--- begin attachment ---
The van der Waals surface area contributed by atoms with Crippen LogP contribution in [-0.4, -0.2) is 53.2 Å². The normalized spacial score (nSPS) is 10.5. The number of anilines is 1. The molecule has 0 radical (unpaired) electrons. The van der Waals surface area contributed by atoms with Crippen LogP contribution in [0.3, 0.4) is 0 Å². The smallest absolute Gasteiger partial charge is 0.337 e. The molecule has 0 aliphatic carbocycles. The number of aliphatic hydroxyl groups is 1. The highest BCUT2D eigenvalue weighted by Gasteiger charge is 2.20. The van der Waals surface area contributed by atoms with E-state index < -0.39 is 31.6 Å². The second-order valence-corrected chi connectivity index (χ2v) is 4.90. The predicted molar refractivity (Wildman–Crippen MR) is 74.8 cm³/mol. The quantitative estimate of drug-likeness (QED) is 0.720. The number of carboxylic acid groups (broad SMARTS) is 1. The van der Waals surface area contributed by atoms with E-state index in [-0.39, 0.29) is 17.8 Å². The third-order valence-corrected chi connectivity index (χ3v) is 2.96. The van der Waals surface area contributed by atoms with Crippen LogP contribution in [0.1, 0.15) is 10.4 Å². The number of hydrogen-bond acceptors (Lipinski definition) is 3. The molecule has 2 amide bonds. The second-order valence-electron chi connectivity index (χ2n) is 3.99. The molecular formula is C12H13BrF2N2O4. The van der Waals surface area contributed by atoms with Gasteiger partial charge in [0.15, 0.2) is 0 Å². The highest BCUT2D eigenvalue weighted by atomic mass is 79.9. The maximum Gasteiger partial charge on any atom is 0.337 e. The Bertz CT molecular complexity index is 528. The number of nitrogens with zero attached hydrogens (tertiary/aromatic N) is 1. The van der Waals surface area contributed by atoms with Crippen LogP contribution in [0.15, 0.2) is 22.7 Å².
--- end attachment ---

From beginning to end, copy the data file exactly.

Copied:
The van der Waals surface area contributed by atoms with Crippen LogP contribution in [-0.4, -0.2) is 53.2 Å². The normalized spacial score (nSPS) is 10.5. The number of anilines is 1. The molecule has 0 radical (unpaired) electrons. The van der Waals surface area contributed by atoms with Crippen LogP contribution in [0.3, 0.4) is 0 Å². The smallest absolute Gasteiger partial charge is 0.337 e. The molecule has 0 aliphatic carbocycles. The number of aliphatic hydroxyl groups is 1. The highest BCUT2D eigenvalue weighted by Gasteiger charge is 2.20. The van der Waals surface area contributed by atoms with E-state index < -0.39 is 31.6 Å². The second-order valence-corrected chi connectivity index (χ2v) is 4.90. The predicted molar refractivity (Wildman–Crippen MR) is 74.8 cm³/mol. The quantitative estimate of drug-likeness (QED) is 0.720. The number of carboxylic acid groups (broad SMARTS) is 1. The van der Waals surface area contributed by atoms with E-state index in [-0.39, 0.29) is 17.8 Å². The third-order valence-corrected chi connectivity index (χ3v) is 2.96. The van der Waals surface area contributed by atoms with Crippen LogP contribution in [0.1, 0.15) is 10.4 Å². The number of hydrogen-bond acceptors (Lipinski definition) is 3. The molecule has 2 amide bonds. The second-order valence-electron chi connectivity index (χ2n) is 3.99. The molecular formula is C12H13BrF2N2O4. The van der Waals surface area contributed by atoms with Gasteiger partial charge in [0.15, 0.2) is 0 Å². The highest BCUT2D eigenvalue weighted by atomic mass is 79.9. The maximum Gasteiger partial charge on any atom is 0.337 e. The Bertz CT molecular complexity index is 528. The number of nitrogens with zero attached hydrogens (tertiary/aromatic N) is 1. The van der Waals surface area contributed by atoms with Crippen LogP contribution in [0.15, 0.2) is 22.7 Å².